Outpatient consultation

I was a reluctant patient, but by the time of my outpatient appointment to discuss the possibility of a total knee replacement in April, my knee was getting worse. I was becoming more reconciled to the idea of such a major operation. I also felt that my prehab programme I had devised for myself was showing results; I was eating better and I was feeling fitter. Easter had come and gone and this photo of our Easter Sunday lunch table is far prettier than that of a hospital consulting room.

Diana Henry's fresh raspberry lemonade

My husband came with me for the appointment for the first time ever so that he could hear what the consultant advised and would know best how to support me through the process.  Quite frankly, it was also so that I didn’t back out from a likely operation. First of all, I had an X-ray of my knee from the side and from the front for an up to date record of the damage in my knee.

Then, in the outpatient consultation, the consultant asked me about my medical history since I had last seen him, my symptoms, the medications that I took and the level of pain that I was experiencing. He watched me walk across the room to observe my gait and carried out a physical examination of my knee while I lay on a couch.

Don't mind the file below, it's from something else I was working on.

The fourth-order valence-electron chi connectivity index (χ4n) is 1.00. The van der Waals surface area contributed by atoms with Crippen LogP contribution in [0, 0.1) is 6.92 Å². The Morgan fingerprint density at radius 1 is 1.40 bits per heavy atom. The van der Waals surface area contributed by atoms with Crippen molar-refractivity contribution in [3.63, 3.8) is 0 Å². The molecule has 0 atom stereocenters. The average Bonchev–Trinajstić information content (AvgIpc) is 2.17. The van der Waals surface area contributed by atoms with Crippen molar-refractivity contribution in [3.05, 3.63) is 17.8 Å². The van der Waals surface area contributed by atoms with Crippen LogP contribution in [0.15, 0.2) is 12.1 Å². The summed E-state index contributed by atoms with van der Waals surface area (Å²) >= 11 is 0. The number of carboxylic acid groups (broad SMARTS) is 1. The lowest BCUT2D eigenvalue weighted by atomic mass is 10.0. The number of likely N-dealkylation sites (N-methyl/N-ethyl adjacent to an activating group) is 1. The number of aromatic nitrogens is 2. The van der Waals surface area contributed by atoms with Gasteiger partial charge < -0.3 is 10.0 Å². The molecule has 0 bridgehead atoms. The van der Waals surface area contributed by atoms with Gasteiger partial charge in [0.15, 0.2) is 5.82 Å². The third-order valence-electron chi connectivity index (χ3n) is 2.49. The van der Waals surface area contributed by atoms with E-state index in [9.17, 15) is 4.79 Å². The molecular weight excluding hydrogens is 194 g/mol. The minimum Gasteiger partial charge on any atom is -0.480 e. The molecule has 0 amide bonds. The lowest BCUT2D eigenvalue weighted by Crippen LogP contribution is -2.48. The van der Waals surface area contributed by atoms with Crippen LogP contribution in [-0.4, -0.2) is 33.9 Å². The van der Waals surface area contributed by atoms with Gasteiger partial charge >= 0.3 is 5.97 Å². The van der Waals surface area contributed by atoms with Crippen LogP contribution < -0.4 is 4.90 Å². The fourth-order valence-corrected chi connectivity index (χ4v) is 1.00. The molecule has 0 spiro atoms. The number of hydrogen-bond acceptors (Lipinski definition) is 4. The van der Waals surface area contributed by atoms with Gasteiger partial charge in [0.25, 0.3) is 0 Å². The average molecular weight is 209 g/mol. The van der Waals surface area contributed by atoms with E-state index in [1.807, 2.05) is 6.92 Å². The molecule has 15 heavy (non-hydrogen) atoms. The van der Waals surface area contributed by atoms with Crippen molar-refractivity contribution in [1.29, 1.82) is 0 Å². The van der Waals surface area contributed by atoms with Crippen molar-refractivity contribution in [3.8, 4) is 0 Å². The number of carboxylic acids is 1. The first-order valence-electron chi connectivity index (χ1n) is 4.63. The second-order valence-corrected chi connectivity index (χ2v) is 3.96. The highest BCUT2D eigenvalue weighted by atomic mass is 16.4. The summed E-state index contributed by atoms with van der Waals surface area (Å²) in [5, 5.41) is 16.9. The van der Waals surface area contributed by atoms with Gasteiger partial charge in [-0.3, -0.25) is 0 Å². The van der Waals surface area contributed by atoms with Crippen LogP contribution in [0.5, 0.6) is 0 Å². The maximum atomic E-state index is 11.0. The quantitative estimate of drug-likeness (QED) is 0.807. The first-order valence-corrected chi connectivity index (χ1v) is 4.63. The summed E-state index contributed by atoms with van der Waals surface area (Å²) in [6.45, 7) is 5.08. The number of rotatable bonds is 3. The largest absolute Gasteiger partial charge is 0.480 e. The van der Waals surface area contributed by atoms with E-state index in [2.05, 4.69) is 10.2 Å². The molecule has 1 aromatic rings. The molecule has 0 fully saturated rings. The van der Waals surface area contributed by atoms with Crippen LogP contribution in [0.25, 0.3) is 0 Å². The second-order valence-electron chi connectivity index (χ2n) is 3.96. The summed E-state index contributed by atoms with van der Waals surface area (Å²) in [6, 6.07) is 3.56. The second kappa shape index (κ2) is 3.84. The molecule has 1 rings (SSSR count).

He then said that “my knee was a right old mess” and I knew at that moment, that it was the right time for me to commit to the total knee replacement. Informed consent is important so he explained the risks of such major surgery, which were then outlined in the letter he sent me afterwards. The surgery would be in two to three month’s time and the next time I would see him was just before the operation when he would go through the consent form with me in detail. Afterwards, I felt an enormous sense of relief. I had made a decision.

People have asked me since why I waited so long before having the total knee replacement. I felt it was up to me to decide when to have the operation and that it had to feel right both physically, practically and emotionally.

 

 

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